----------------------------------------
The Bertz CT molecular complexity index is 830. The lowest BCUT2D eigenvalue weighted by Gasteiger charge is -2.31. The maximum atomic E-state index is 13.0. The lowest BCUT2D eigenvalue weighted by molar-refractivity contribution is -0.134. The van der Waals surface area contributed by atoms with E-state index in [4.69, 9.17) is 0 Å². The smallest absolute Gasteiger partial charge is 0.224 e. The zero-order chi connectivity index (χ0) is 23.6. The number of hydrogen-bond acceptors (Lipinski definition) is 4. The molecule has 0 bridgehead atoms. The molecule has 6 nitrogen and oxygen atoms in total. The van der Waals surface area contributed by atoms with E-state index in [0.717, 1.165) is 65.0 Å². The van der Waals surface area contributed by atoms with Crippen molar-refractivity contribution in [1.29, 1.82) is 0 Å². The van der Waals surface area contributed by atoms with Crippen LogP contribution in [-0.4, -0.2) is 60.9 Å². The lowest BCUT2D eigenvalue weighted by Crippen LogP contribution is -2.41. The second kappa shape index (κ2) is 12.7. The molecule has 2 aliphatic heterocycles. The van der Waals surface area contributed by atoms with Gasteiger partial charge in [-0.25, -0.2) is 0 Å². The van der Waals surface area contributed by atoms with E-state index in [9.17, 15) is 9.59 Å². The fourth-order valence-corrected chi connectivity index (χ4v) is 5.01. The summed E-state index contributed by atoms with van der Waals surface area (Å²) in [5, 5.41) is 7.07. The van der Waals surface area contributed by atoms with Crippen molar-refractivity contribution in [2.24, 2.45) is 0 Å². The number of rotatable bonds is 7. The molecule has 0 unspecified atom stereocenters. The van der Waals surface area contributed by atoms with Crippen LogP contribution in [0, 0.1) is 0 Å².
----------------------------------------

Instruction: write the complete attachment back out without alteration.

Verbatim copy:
The Bertz CT molecular complexity index is 830. The lowest BCUT2D eigenvalue weighted by Gasteiger charge is -2.31. The maximum atomic E-state index is 13.0. The lowest BCUT2D eigenvalue weighted by molar-refractivity contribution is -0.134. The van der Waals surface area contributed by atoms with E-state index in [4.69, 9.17) is 0 Å². The smallest absolute Gasteiger partial charge is 0.224 e. The zero-order chi connectivity index (χ0) is 23.6. The number of hydrogen-bond acceptors (Lipinski definition) is 4. The molecule has 0 bridgehead atoms. The molecule has 6 nitrogen and oxygen atoms in total. The van der Waals surface area contributed by atoms with E-state index in [0.717, 1.165) is 65.0 Å². The van der Waals surface area contributed by atoms with Crippen molar-refractivity contribution in [1.29, 1.82) is 0 Å². The van der Waals surface area contributed by atoms with Crippen LogP contribution in [-0.4, -0.2) is 60.9 Å². The lowest BCUT2D eigenvalue weighted by Crippen LogP contribution is -2.41. The second kappa shape index (κ2) is 12.7. The molecule has 2 aliphatic heterocycles. The van der Waals surface area contributed by atoms with Gasteiger partial charge in [-0.25, -0.2) is 0 Å². The van der Waals surface area contributed by atoms with E-state index in [9.17, 15) is 9.59 Å². The fourth-order valence-corrected chi connectivity index (χ4v) is 5.01. The summed E-state index contributed by atoms with van der Waals surface area (Å²) in [5, 5.41) is 7.07. The van der Waals surface area contributed by atoms with Crippen molar-refractivity contribution in [2.24, 2.45) is 0 Å². The number of rotatable bonds is 7. The molecule has 0 unspecified atom stereocenters. The van der Waals surface area contributed by atoms with Crippen LogP contribution in [0, 0.1) is 0 Å².